Kateri Phillips - Racial Justice Youth Organizer Volunteer
Bozho gete’i ndezhnekas. Bodwewadmi ndaw, thigwe mine mbish ndodem. Hello my name is Kateri Phillips I am Potawatomi tribal member. I am water and thunder clan.
Kateri is from the Potawatomi nation with a strong cultural identity. She has a passion for her people and a drive to be involved in neshnabe communities. She is enrolled at Bay Mills Community College learning her neshnabe language and plans to receive a degree in Plant Chemistry. Kateri is learning to use resources from the great lakes area such as harvesting birch bark, wild rice, spruce root, different berries, and picking different teas. She recently claimed the title of Miss Potawatomi 2019-2020. As the current Miss Potawatomi she wants to represent her people by showing the resiliency and strength of her people. One of her main goals is to boost native pride and to make a more positive self image for our people. She feels that by singing her songs that she writes and being a sober positive role model she can empower her people and make a better path for future generations.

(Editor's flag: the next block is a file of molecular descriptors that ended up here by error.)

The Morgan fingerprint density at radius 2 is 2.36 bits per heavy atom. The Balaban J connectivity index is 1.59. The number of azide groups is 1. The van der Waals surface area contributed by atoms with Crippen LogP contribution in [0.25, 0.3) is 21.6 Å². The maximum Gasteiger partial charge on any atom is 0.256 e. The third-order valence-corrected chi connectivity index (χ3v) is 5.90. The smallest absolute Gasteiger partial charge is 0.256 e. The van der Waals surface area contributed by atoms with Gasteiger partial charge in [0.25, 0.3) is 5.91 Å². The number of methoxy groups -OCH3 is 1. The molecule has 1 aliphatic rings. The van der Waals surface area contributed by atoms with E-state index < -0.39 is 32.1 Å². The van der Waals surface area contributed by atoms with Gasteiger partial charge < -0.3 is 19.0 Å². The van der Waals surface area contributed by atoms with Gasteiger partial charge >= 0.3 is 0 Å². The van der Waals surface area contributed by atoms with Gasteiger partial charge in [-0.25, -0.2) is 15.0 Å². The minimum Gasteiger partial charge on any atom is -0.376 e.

Board of Directors
Updated information on its way dagwaagin (fall) 2019. Stayed tuned.